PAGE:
Architects: Code Architectural Design
Location: Hokkaido Prefecture, Japan
Architect: Code Architectural Design
Project Year: 2009
From the architect. Located in the town of Shikaoi-cho in Hokkaido, this house was built for a husband and wife couple and their child on the same plot of land as their parents’ house. Although the space that divides the house from the neighboring building is unusually large – almost inconceivably so for an urban downtown setting – the site does not offer a good, unobstructed view of the vast natural expanse that surrounds the property.
In addition to determining an appropriate height for the house that would take into account the amount of light reaching the existing house occupied by the clients’ parents, our design also made effective use of the housing components that extended up until the depth of frost penetration.
This partially split-level house consists of approximately 1.5 layers (for a total height of 4100mm). The large porch space, which is continuous with the entrance hall, functions as a kind of buffer zone dividing the house from the outdoors, offering its inhabitants a gentle, gradual transition towards the interior.
We felt that certain adjustments were necessary to prevent this sort of single-roomed space from creating a monotonous impression. Although the living, dining and kitchen area is located along the south-facing side of the house, it is also situated uncomfortably close to the street that runs just alongside the building. As such, we decide to punctuate the wall with a scattered assortment of windows in various shapes and sizes instead of creating a single, large window. These openings offer the inhabitants multiple functions and meanings – varied glimpses of the sky through each window, a momentary peek at the landscape outside, or the ornamental touches that adorn the storage shelves.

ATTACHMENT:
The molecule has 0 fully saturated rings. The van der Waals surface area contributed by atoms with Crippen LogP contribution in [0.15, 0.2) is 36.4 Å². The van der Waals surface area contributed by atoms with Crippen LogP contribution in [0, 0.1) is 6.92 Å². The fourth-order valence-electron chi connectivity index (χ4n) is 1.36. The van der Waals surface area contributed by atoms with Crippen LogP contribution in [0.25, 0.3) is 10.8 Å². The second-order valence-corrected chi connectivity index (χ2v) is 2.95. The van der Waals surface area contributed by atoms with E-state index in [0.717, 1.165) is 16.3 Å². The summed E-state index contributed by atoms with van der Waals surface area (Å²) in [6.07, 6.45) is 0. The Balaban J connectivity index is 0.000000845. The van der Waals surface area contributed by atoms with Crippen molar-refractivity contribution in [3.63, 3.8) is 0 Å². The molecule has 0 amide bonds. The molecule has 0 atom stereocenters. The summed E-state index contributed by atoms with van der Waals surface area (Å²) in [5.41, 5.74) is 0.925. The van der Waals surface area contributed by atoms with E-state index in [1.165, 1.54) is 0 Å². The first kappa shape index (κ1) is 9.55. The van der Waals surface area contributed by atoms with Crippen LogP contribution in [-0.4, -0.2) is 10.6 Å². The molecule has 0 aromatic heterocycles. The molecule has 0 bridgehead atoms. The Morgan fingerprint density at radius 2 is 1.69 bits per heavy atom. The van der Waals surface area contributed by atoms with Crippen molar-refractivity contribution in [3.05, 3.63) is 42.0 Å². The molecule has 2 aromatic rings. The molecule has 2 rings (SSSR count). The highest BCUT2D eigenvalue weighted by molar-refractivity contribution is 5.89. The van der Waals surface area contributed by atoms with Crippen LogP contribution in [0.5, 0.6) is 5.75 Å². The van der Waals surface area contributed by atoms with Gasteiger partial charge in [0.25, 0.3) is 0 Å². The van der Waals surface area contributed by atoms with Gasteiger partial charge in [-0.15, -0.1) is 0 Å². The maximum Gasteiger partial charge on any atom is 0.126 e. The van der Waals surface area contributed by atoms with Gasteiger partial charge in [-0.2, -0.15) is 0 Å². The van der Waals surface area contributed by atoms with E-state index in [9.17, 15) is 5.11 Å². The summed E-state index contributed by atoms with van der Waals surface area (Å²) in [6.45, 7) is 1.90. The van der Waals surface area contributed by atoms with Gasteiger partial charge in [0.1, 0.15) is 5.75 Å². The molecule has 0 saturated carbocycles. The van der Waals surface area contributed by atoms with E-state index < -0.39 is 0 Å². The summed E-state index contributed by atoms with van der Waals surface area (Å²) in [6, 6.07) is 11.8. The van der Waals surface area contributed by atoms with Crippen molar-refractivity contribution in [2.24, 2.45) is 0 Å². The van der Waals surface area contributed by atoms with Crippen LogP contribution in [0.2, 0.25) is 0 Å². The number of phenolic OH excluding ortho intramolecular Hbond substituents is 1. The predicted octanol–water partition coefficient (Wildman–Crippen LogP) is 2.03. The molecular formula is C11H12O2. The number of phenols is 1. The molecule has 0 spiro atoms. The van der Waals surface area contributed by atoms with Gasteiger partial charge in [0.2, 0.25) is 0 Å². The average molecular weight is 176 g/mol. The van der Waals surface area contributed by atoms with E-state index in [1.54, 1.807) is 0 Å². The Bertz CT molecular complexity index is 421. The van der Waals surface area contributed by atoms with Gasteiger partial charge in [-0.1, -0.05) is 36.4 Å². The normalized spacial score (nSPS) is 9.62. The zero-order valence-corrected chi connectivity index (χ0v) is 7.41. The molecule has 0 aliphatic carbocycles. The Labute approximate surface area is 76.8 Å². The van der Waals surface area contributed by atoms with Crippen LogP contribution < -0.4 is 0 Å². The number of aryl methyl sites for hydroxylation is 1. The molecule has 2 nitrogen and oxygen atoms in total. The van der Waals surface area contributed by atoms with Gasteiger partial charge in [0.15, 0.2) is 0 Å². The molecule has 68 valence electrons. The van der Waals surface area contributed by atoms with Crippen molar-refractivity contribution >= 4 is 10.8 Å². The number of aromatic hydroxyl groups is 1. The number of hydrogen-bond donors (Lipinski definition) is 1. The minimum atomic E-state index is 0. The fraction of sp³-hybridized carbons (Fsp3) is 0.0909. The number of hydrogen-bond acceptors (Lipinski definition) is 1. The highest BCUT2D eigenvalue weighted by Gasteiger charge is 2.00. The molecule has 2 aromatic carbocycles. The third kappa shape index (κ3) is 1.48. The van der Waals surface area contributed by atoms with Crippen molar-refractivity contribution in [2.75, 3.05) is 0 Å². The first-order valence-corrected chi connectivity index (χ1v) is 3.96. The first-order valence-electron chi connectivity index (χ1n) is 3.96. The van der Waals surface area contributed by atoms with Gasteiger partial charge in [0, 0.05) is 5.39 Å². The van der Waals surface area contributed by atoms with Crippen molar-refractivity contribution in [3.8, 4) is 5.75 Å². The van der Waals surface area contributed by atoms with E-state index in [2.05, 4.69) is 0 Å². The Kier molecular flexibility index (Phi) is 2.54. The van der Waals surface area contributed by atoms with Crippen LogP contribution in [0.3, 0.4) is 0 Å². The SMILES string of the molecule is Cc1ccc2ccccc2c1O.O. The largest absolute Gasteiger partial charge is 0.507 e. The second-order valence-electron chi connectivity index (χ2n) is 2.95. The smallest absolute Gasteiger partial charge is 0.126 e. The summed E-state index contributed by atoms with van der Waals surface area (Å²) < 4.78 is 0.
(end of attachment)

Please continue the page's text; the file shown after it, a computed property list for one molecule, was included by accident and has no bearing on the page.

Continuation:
Wooden louvers were installed over the large open windows facing east-west not in order to cut the building off from its exterior, but rather to create a loose sense of connection to the outside.
Centered on a traditional Japanese doma dirt floor area, this house promises to bring family members closer together, receive friends with ready hospitality, and create a sense of easy connection to the local community.